I enquired at the British Embassy here in Prague, whether they had any passport application forms, but they do not. I’ve eventually solved the problem by getting Phillip to go to a Post Office in Nottingham, obtain a form and post it to me. But I’m sure I’m not the first Brit living outside the UK who has run into this problem, one that could be easily solved by making the application form available online.

Having received the form in the post yesterday, I set about carefully filling in the required sections. One of these asks me to provide my current UK address. I don’t have one! Do I put down the address of the hotel where I am staying the previous night? Or the hotel in Nottingham where I’m staying for the wedding weekend? For the time being, I’ve left the section blank and will try to resolve that one at the Passport Office.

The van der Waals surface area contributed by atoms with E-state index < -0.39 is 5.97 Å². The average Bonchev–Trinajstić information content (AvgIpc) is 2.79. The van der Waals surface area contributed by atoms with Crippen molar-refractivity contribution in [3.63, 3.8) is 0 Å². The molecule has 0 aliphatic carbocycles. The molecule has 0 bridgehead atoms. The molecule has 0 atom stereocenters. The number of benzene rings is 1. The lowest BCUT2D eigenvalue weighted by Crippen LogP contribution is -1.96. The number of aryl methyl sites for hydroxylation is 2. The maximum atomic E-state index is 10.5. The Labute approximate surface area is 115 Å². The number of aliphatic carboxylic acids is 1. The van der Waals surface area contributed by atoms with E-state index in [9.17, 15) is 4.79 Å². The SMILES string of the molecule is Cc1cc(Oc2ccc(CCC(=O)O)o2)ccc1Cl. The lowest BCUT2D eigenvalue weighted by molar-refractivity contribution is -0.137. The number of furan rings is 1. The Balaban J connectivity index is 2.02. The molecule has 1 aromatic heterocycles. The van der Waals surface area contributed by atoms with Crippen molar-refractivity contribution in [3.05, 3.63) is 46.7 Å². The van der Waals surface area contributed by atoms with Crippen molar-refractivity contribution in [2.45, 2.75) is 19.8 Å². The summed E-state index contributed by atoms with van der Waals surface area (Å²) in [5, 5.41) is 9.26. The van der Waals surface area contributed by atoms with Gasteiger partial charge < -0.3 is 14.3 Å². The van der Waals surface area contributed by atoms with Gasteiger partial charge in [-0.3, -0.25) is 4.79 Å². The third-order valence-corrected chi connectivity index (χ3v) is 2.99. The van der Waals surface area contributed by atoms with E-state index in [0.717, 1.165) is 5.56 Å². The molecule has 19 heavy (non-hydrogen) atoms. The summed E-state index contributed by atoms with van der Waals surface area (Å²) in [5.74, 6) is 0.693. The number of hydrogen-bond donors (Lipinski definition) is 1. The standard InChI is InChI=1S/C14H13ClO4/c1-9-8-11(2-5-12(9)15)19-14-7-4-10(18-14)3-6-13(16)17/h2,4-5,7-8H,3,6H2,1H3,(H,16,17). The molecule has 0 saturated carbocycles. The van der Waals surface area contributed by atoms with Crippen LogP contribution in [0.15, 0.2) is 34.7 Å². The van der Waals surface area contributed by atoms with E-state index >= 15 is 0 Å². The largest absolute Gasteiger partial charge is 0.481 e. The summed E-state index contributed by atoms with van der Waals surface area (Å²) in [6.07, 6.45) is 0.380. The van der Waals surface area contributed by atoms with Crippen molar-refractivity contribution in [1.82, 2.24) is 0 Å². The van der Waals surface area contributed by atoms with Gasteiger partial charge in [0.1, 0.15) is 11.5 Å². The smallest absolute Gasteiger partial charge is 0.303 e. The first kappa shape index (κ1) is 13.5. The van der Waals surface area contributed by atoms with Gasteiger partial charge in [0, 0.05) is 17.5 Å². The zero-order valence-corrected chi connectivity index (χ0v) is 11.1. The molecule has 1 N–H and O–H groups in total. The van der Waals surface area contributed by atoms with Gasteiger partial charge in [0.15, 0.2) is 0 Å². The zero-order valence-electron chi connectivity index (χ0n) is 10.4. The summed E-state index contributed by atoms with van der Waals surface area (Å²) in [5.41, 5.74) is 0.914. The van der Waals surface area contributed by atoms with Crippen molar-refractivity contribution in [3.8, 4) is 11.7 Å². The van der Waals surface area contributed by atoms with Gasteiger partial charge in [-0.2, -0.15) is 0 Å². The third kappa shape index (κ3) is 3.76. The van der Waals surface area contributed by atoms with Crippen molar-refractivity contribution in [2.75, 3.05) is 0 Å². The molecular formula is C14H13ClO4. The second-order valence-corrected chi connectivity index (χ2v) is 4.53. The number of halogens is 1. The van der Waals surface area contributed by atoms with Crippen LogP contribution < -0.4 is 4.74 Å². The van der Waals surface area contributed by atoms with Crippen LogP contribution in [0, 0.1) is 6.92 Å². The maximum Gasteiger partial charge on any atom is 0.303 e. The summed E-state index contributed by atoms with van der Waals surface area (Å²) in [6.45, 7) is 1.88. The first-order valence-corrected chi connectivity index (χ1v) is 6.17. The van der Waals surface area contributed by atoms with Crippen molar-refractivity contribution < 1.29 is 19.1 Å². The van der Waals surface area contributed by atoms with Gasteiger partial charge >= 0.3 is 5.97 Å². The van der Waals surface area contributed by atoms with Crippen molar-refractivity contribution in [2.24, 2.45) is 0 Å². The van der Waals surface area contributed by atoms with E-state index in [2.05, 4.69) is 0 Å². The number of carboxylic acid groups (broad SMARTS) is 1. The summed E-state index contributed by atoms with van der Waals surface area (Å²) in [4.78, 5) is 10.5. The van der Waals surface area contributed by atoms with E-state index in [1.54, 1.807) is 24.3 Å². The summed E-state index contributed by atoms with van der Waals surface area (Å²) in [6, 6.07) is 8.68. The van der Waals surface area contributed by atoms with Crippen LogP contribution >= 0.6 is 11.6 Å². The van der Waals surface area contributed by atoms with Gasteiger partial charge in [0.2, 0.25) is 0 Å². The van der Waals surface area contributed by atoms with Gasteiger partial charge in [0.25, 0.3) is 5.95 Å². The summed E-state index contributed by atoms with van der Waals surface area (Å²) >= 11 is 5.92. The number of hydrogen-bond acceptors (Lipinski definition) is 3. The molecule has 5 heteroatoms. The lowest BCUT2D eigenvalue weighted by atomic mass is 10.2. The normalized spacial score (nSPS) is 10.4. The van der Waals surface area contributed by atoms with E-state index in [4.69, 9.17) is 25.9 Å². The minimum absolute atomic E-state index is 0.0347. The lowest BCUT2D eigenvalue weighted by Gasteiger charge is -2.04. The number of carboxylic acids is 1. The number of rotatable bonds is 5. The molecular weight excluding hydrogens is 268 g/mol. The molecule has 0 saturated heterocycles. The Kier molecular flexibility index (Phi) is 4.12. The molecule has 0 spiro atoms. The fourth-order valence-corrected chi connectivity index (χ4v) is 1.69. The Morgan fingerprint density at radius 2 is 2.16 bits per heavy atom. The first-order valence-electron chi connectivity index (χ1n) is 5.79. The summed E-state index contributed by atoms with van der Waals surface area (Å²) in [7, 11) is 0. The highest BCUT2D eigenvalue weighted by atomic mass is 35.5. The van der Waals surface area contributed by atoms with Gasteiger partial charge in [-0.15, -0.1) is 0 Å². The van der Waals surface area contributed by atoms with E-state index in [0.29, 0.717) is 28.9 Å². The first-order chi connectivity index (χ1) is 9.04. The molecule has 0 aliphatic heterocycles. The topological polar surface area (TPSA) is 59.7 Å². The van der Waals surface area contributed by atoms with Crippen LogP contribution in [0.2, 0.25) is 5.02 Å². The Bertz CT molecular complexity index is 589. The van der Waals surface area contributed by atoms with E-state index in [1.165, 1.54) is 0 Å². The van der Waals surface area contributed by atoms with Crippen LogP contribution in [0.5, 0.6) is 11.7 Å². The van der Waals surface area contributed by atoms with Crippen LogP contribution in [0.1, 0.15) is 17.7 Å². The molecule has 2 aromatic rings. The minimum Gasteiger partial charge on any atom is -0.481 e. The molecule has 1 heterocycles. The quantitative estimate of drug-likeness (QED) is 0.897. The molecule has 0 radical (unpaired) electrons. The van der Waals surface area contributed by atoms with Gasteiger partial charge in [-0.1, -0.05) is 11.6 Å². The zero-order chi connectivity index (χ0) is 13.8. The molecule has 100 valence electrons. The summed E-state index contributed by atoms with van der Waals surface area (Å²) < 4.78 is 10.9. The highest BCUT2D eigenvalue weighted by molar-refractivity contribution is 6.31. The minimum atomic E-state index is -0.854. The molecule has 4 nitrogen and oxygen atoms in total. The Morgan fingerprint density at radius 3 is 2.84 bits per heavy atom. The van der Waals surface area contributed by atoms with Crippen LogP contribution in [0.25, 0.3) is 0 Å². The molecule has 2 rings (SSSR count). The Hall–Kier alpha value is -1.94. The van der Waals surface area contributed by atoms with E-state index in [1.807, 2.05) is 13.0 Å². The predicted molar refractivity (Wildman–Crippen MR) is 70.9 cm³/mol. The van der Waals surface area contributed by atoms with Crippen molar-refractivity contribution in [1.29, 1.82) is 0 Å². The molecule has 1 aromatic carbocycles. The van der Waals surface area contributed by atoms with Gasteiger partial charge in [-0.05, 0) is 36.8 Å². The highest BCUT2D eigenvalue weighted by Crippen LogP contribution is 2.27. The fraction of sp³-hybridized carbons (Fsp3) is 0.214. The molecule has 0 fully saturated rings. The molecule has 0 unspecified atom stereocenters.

Obviously, I have to have two new passport photographs that comply with the guidance notes issued by HM Passport Office. As I am renewing an existing passport, the notes say that I need to have a photo countersigned, ‘only if you can’t be recognised from the photo in your current passport’. But who decides whether or not I can be recognised? Presumably, the member of staff who receives my application when I arrive for my appointment in Peterborough.

The photograph in my current passport is over ten years old, I now have less hair, and what hair I still have has gone grey. So the obvious thing to do is to have my new photograph countersigned as an insurance. But then I face Catch 22. If I am applying in the UK, the counter signatory needs to reside in the UK. How do I manage that when I’m only arriving the night before?